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Fire-resistant cotton through breeding, not chemicals

Swatches | May 1, 2023 | By:

During a standard 45-degree incline flammability test, regular cotton (seen in the top row) burned instantly when exposed to an open flame. In the same test, the fire-resistant cotton (seen in the bottom row) self-extinguished when exposed to an open flame. Each image is five seconds apart. The top series was fully consumed by flame in about 15 seconds. Photos: ARS; figures by Doug Hinchliffe

Researchers at the U.S. Department of Agriculture’s (USDA) Agricultural Research Service (ARS) have bred four cotton lines that can be used to make self-extinguishing fabrics. This could reduce the need for flame-retardant chemicals to be embedded in consumer products such as mattresses, clothing and upholstery and could also present positive ripple effects for the environment. 

The cotton lines were developed from cultivated cotton varieties as researchers were working with those that possessed a novel flame-retardant trait. When exposed to an open flame, the resulting nonwoven fabric from the new cotton lines self-extinguished, whereas regular cotton fabric burned entirely, in seconds.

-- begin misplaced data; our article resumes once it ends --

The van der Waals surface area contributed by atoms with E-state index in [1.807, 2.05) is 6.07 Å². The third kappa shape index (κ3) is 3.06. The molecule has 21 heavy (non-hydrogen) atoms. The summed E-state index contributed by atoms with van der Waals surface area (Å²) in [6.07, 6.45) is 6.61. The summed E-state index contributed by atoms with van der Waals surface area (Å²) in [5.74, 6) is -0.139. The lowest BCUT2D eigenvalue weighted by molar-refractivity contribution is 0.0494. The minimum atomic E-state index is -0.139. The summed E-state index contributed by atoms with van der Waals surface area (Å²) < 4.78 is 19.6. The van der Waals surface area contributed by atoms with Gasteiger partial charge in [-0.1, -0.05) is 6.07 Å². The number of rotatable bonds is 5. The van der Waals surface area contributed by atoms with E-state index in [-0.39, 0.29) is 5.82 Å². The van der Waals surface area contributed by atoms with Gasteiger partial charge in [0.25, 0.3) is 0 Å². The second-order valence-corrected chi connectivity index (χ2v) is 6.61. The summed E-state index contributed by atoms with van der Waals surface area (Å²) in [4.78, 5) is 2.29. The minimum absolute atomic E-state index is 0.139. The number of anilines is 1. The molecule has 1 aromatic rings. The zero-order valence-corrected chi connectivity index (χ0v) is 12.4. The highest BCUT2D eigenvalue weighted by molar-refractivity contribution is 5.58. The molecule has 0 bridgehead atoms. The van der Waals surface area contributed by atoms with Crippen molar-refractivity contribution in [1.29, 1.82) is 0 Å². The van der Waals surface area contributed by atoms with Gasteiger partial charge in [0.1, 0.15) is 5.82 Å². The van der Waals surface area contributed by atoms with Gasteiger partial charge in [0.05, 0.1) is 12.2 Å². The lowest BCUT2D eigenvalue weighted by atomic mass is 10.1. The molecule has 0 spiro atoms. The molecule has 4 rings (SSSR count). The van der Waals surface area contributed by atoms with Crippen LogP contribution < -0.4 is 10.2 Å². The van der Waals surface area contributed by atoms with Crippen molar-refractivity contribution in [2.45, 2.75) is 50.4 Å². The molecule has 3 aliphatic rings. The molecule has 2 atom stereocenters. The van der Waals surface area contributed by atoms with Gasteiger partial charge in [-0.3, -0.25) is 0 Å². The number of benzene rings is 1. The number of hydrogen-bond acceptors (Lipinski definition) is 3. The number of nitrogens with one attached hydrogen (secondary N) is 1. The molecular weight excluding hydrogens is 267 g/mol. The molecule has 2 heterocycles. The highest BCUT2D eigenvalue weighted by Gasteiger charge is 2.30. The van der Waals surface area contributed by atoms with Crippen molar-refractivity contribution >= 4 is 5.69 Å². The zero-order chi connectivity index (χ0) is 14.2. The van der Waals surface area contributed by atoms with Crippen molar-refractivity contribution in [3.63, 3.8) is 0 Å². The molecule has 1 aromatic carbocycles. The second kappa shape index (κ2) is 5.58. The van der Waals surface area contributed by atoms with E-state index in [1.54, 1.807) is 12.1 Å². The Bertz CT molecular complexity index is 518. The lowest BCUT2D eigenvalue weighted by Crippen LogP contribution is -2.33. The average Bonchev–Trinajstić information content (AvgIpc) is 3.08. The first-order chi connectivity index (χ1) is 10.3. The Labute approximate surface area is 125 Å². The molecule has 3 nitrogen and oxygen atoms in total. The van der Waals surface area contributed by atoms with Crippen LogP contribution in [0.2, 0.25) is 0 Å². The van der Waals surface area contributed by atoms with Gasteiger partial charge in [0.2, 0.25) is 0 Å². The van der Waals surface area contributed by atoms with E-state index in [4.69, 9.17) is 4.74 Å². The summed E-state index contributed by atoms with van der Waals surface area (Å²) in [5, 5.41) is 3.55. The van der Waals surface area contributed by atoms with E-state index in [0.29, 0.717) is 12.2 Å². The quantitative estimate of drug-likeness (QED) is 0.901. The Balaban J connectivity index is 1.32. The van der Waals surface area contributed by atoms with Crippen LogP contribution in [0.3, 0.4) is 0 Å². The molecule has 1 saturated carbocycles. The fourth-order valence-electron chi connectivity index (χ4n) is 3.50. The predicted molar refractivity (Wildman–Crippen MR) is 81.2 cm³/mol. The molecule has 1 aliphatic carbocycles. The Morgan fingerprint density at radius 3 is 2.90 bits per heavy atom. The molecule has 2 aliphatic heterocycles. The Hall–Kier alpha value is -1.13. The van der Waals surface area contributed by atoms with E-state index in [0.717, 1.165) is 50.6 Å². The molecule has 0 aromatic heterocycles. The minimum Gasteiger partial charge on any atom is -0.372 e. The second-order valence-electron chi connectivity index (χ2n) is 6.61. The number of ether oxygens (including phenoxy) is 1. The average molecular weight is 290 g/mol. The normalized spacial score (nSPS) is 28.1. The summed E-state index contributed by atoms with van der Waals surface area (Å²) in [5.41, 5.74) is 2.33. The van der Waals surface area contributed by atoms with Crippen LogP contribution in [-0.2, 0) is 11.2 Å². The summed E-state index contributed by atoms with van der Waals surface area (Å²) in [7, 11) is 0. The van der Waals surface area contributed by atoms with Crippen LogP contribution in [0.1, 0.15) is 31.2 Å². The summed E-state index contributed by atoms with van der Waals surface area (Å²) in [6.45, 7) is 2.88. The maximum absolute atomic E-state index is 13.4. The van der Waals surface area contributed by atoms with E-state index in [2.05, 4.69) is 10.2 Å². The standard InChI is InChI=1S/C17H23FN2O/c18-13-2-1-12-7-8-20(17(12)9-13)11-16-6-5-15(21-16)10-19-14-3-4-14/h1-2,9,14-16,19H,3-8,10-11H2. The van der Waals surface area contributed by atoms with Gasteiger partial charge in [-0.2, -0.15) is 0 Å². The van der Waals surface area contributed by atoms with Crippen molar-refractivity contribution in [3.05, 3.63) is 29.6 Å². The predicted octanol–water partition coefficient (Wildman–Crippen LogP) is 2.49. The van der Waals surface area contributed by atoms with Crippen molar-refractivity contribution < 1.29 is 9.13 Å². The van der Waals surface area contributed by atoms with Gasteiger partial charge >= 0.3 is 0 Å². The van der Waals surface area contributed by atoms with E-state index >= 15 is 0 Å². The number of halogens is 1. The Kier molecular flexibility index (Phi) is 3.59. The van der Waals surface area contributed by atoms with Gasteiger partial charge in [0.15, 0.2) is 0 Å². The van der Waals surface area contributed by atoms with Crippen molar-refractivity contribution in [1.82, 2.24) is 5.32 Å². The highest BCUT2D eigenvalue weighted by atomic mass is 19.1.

“Use of these lines to develop commercial cultivars creates an opportunity to improve the safety of cotton products while reducing the economic and environmental impacts of chemical flame retardants,” says Brian Condon, senior author of the study and retired research leader at the ARS Cotton Chemistry and Utilization Research Unit in New Orleans, La. “These lines will significantly benefit growers, producers and consumers.”

The upper panel shows cotton fabric that, like all cultivated white cotton, rapidly burns unless treated with flame-retardant chemicals. The bottom row is the new cotton variety. The blowtorch can make a hole, but the fabric doesn’t catch fire. Normal untreated cotton is rapidly ignited and consumed by fire, while the new variety naturally self-extinguishes.

Although all of the parental cotton lines produced flammable fabric, researchers found that flame retardance did not come from a single gene. Instead, multiple genes created a phenotype for fibers with significantly lower heat-release capacities.

“Further research is required to fully understand the mechanism of the natural flame retardance,” the study concluded.

“We look at fabric quality and chemical finishes that create permanent press, wrinkle-free and flame-retardant fabrics,” Condon says. “Now we have found lines with a novel and natural genetic mechanism for flame retardance.” 

The research was published in January on the PLOS One website.

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